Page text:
Archaeological Finds Prove That People Mutilated Their Corpses in The Medieval Period of Fear From Zombies

Death is something everyone is afraid of and it’s the only thing that is certain in life. The problem with death is that people often believe that there is a life after death. In each culture from ancient to modern times various believes of the afterlife could be seen. But what about dying and returning to the same world to haunt the living?




Zombies are very popular lately, various movie and series franchises are doing very well because of the zombies. The problem is that people didn’t invent these creatures in the modern period, they sprung fear into the people of medieval period. Archeologists from England believe that they have found signs of people mutilating the corpses of their dead ones so they wouldn’t rise and kill them.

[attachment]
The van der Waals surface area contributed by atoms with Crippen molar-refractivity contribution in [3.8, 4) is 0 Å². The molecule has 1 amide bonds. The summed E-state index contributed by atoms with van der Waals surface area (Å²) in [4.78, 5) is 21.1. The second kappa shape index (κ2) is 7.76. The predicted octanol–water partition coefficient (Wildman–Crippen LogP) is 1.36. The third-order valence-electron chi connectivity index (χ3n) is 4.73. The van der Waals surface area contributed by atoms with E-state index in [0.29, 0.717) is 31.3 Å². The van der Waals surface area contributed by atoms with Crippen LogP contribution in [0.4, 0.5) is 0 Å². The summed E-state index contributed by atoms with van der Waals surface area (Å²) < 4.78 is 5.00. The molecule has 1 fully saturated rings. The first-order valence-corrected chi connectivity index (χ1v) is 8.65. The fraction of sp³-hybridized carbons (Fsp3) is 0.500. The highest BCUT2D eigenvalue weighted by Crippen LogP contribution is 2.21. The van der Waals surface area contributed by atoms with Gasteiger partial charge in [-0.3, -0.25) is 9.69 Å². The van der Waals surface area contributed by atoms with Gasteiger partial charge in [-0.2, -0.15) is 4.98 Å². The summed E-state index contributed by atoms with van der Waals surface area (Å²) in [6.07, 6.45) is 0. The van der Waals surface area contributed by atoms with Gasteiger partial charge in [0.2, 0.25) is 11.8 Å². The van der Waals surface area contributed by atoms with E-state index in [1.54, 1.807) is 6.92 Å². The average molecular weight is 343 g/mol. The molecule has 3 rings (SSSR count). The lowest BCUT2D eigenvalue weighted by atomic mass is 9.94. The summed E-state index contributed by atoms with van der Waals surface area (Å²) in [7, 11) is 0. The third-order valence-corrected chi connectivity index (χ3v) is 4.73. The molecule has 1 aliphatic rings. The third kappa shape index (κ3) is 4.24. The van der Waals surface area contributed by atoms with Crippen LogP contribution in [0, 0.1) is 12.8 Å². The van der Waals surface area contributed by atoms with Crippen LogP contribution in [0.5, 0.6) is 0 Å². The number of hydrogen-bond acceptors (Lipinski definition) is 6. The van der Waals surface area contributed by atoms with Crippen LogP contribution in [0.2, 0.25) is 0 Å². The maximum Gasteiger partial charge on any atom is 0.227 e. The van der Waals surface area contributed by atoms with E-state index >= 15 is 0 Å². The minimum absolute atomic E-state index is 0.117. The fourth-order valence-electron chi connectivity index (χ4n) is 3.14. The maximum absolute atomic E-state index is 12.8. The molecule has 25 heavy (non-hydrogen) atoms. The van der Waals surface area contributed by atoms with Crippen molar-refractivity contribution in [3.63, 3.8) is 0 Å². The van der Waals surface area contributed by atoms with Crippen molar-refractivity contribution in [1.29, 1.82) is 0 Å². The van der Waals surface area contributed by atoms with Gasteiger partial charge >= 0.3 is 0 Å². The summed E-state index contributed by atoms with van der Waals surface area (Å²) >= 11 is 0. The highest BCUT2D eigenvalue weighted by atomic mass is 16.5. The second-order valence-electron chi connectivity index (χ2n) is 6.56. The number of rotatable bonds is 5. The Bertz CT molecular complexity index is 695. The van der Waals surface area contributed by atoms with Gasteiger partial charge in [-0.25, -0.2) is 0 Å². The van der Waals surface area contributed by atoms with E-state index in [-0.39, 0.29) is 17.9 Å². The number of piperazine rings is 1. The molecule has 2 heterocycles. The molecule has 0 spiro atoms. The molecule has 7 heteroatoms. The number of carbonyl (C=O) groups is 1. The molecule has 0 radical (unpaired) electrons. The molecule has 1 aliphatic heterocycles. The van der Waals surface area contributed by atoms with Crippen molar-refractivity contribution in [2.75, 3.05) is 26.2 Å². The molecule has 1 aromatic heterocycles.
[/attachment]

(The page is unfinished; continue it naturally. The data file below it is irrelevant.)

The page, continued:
A rib bone showing knife marks:

A huge pit has been dug up in Wharram Percy, this is an old and abandoned village in today’s England, North Yorkshire. The village is believed to be around 1000 years old. The corpses that had been found were burned and mutilated after they died. They know that the corpses weren’t killed and harmed while they were alive and have two explanations for this event: 1. The corpses were from cannibalism, it might have been a bad year or something else, 2. They killed them in order for them not to rise  back as zombies. The reason for this is because in that period people were religious and were faithful Christians. But sometimes the priest might have a different understanding and lead the people to his own believes and a tradition could be born.




People at the time believed that reanimation could occur when individuals who had a strong life force committed evil deeds before death, or when individuals experienced a sudden or violent death, Mays and his colleagues wrote. To stop these corpses from haunting the living, English medieval texts suggest that bodies would be dug up and subjected to mutilation and burning.

This is an image of a burned skull: